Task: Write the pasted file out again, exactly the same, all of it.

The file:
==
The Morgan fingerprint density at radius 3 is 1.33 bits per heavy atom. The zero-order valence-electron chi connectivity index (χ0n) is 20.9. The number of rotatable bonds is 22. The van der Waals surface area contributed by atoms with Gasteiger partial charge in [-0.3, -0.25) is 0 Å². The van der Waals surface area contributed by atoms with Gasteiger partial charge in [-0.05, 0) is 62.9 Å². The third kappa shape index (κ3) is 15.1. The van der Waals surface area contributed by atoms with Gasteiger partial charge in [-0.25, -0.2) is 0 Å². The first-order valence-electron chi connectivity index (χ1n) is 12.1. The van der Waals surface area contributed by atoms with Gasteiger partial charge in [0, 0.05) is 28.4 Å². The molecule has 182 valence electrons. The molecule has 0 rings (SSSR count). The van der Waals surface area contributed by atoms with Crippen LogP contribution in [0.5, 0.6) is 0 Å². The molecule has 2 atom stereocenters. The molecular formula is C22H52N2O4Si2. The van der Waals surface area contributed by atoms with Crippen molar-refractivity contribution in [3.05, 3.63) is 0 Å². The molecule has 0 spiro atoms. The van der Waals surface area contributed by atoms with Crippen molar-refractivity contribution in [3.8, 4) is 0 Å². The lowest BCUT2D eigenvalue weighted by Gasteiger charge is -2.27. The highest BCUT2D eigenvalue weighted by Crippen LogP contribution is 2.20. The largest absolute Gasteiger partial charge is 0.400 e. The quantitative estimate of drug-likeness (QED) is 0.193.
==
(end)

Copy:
The Morgan fingerprint density at radius 3 is 1.33 bits per heavy atom. The zero-order valence-electron chi connectivity index (χ0n) is 20.9. The number of rotatable bonds is 22. The van der Waals surface area contributed by atoms with Gasteiger partial charge in [-0.3, -0.25) is 0 Å². The van der Waals surface area contributed by atoms with Gasteiger partial charge in [-0.05, 0) is 62.9 Å². The third kappa shape index (κ3) is 15.1. The van der Waals surface area contributed by atoms with Gasteiger partial charge in [-0.25, -0.2) is 0 Å². The first-order valence-electron chi connectivity index (χ1n) is 12.1. The van der Waals surface area contributed by atoms with Gasteiger partial charge in [0, 0.05) is 28.4 Å². The molecule has 182 valence electrons. The molecule has 0 rings (SSSR count). The van der Waals surface area contributed by atoms with Crippen LogP contribution in [0.5, 0.6) is 0 Å². The molecule has 2 atom stereocenters. The molecular formula is C22H52N2O4Si2. The van der Waals surface area contributed by atoms with Crippen molar-refractivity contribution in [3.05, 3.63) is 0 Å². The molecule has 0 spiro atoms. The van der Waals surface area contributed by atoms with Crippen molar-refractivity contribution in [3.8, 4) is 0 Å². The lowest BCUT2D eigenvalue weighted by Gasteiger charge is -2.27. The highest BCUT2D eigenvalue weighted by Crippen LogP contribution is 2.20. The largest absolute Gasteiger partial charge is 0.400 e. The quantitative estimate of drug-likeness (QED) is 0.193.